Saturday 24 December 2022

Taken hostage by the NHS

The sentiment applies

Our National Health Service (NHS) is a national treasure sacred cow, many of us owe our lives and health to the amazing professionals who in their qualifications and humanity go the extra mile to attend to ills and ailments that afflict us in life.

Personally, the NHS has served me well from the moment I took my first breath with the alacrity that impressed upon them to immediately find means for me to survive and thrive when I was born just around the end of the second trimester.

Besides, where I meet the NHS for acute health services from the annual influenza vaccinations to the biannual consultations for long-term care, the NHS is an efficiently run outfit with appointments made, patients promptly seen to, and activities executed with despatch.

Another place in time

Much as that selfless service remains, at Accident and Emergency (A&E), the accident of having to visit the hospital is not met with the emergency that one would somewhat expect. The NHS becomes a Never Hurried Situation (NHS) of the immediacy of triage but the interminable wait for consultation with a doctor.

We are kept in the waiting room suffering to varying degrees on seating that should never be used for more than a few minutes for hours on end, expectant and hoping for one’s name to be called to see the doctor just as the system works the clock to ensure that the statistical waiting time is at least 6 hours after arrival, though waiting for over 9 hours was the reality.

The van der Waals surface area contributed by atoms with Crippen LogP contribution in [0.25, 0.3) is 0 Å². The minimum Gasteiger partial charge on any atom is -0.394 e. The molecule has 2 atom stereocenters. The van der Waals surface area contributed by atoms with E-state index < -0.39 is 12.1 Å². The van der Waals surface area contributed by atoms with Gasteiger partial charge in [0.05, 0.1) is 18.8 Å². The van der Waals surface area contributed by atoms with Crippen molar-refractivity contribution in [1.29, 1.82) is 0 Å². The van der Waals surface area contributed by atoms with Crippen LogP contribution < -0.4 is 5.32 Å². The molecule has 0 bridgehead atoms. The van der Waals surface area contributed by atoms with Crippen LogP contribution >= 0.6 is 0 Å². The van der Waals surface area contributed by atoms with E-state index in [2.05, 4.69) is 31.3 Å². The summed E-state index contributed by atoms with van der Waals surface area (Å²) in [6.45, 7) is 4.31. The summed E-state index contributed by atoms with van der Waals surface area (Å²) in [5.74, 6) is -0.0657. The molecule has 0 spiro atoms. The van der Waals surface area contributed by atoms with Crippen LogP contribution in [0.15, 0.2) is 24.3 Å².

You are caught in a Necessitated Hostage Setting (NHS) because your need for the service provided by the A&E compels you to exercise patience as a patient, you cannot leave before you are seen to and if you leave you lose your place and are left unsure of the reason why you sought the service in the first place.

Invariably, you are a hostage of circumstances beyond your control as the medical review you require is not one acquired through self-help even if you were a medical practitioner.

Help is needed

Is there any wonder that when I looked at the board of operational efficiency figures of the said hospital, only one out of the 12 or so indicators met the required standard and yet, someone with a great sense of humour had posters put up in the waiting room asking for our feedback. How likely are you to recommend our services to friends and family if they needed similar care or treatment? Surely, you are kidding me.

Poster in the A&E waiting room at Manchester Royal Infirmary 

Yet, we should be grateful for small and great mercies, we left assured that all is well. A few adjustments are required but nothing to fear, our NHS creaks, yet still delivers. It could be way better, it is the kind of experience you rarely ever want to relive, if you could help it.

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